Q: I do not always use physical medicine services but in my state I do have a scope of practice that allows me to provide many of these services. I am trying to understand what "direct one-on-one patient contact" means in relation to physical medicine services.
A Whole-Body Approach to Chronic Tension Headaches
Nearly every day in our practices, we see patients with chronic headaches that have not responded to traditional treatment. They present in our offices with a feeble hope that "maybe" a chiropractor can help.
Transforming Las Vegas
On a warm spring day in Las Vegas, Sonia Kim, clinic front desk staff, is busy preparing for a full day of intern shifts at Wongu Health Center. She greets patients, makes sure documents are properly signed, and lets the interns know that their patients have arrived.
In This Current Age of Anxiety
Anxiety, also referred to angst or hysteria, goes by many names. One, popularized by the sagacious Zhang Zhong Jing, who many practitioners of Chinese Medicine may be familiar with, is known as Restless Zang/Fu disorder.
One of the most common trends to see in clinical medical practice and public health is the cycles of health "buzzwords." These come and go depending upon the current cultural zeitgeist. One year, "parasites" are causing all the issues, and the next year it's "candida."
Distal Style Treatment of Neurogenic Pain
Treat locally or distally? This question has frequented my thoughts for the treatment of pain throughout my acupuncture career. Each style has strengths and weaknesses, thus the versatile practitioner would do well to forgo dogmatic adherence to any one style in deference to the needs of the individual patient.
May, 2002, Vol. 02, Issue 05
Rebirthing AOBTA: A Retrospective of Three Years as President
By Barbra Esher, AOBTA CI. Dipl. ABT & Ac. (NCCAOM), LAc
What do Shiatsu, Amma, Chi Nei Tsang, Nuad Bo'Rarn, Tuina, Acupressure, Jin Shin Do® and Anma Therapy all have in common? Yes, they have foreign-sounding names, but you won't find them on a menu: they are all forms of Asian Bodywork Therapy (ABT).They have evolved in different parts of the world but, like acupuncture and Chinese herbs, they have their roots in Chinese medicine.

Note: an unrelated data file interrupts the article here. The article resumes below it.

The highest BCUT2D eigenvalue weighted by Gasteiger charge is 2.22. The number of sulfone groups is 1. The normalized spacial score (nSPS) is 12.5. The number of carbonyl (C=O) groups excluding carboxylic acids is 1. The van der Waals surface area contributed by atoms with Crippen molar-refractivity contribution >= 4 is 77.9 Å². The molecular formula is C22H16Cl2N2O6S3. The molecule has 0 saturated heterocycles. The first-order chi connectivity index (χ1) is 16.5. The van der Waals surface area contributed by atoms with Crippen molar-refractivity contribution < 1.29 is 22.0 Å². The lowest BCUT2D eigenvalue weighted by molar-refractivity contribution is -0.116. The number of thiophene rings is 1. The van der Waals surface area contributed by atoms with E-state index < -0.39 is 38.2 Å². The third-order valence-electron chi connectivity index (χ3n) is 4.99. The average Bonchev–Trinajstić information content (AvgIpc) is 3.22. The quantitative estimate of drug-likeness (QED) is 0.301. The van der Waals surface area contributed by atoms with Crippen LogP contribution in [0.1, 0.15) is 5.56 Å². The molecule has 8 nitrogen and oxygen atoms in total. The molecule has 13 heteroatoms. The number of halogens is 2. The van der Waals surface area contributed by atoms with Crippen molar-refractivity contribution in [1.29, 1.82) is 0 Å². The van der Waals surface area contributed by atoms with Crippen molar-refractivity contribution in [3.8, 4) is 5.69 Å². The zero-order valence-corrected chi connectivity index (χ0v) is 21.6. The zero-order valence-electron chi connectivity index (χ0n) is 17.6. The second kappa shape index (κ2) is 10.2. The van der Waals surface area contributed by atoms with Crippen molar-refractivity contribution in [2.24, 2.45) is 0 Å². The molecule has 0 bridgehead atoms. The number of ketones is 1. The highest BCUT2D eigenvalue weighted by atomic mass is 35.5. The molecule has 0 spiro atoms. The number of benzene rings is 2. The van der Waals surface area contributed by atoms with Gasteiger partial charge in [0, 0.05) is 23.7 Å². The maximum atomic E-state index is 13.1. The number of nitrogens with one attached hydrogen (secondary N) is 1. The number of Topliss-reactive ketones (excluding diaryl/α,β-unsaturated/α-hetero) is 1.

Evidence indicates bodywork predates other branches of Chinese medicine. Our logo, painted and presented to AOBTA by Professor Jin-Huai Wang, means "bodywork" and dates back 4,000-6,000 years ago to China. It was found carved on bones in ancient prescriptions such as, "For stomach pain, press on a point 3 cun below the knee" (sound familiar?). Profesor Wang believes that Asian bodywork is the mother of Chinese medicine.
As members of the Chinese medicine community, we have more similarities than differences. We have the same theoretical framework. The NCCAOM offers national certification for Asian bodywork therapists, as well as for acupuncturists and Chinese herbologists. We have the same challenges, including educating the public on the benefits of our work and assuring our right to practice in each state.
In writing an article about the last three years as president of AOBTA, I figured I needed to make sure you knew who we are before I tell you what it is we have done!
AOBTA stands for the American Organization for Bodywork Therapies of Asia. It is a professional membership association which advocates public policy that protects and promotes Asian bodywork therapy and its practitioners, while honoring the diversity of the disciplines we embrace. AOBTA serves its community of members by:
This is the mission statement the Board of Directors and I created during our strategic planning meeting at the beginning of my term. To accomplish our goals, we started a "Stars" campaign that raised over $10,000, $5,000 of it from board members. We also slashed operating expenses of the organization, covering many of them out of our own pockets, so that we would be working securely in the black.
One of the first challenges we faced was that a significant number of people were offended by the word "Oriental" in our name, when we were known as the American Oriental Bodywork Therapy Association (AOBTA). I know that the OM community has wrestled with this issue for years and has kept using the word, but rather then potentially driving the problem deeper into our "body" by suppressing it, we used principles of Chinese medicine, brought it to the surface and allowed everyone to vent their opinions. When everyone felt that their opinions had been heard, we voted and that was it. We were able to keep our acronym and are still known as AOBTA.
Advocating Public Policy That Protects and Promotes Asian Bodywork Therapists
AOBTA has been proactive in the legislative arena by creating coalitions within the bodywork community. An issue in the past has been that Asian bodywork therapy was automatically subsumed under massage laws without consideration of our separate-but-equal training requirements and different national certification. This left many ABTs in the situation of having to go back to school to take a massage program when they already had as much as three years of training in their field. Already, 12 states have adopted the NCCAOM's ABT exam as an alternative to the national certification examination as we continue working to ensure equitable treatment and recognition of ABT in all states.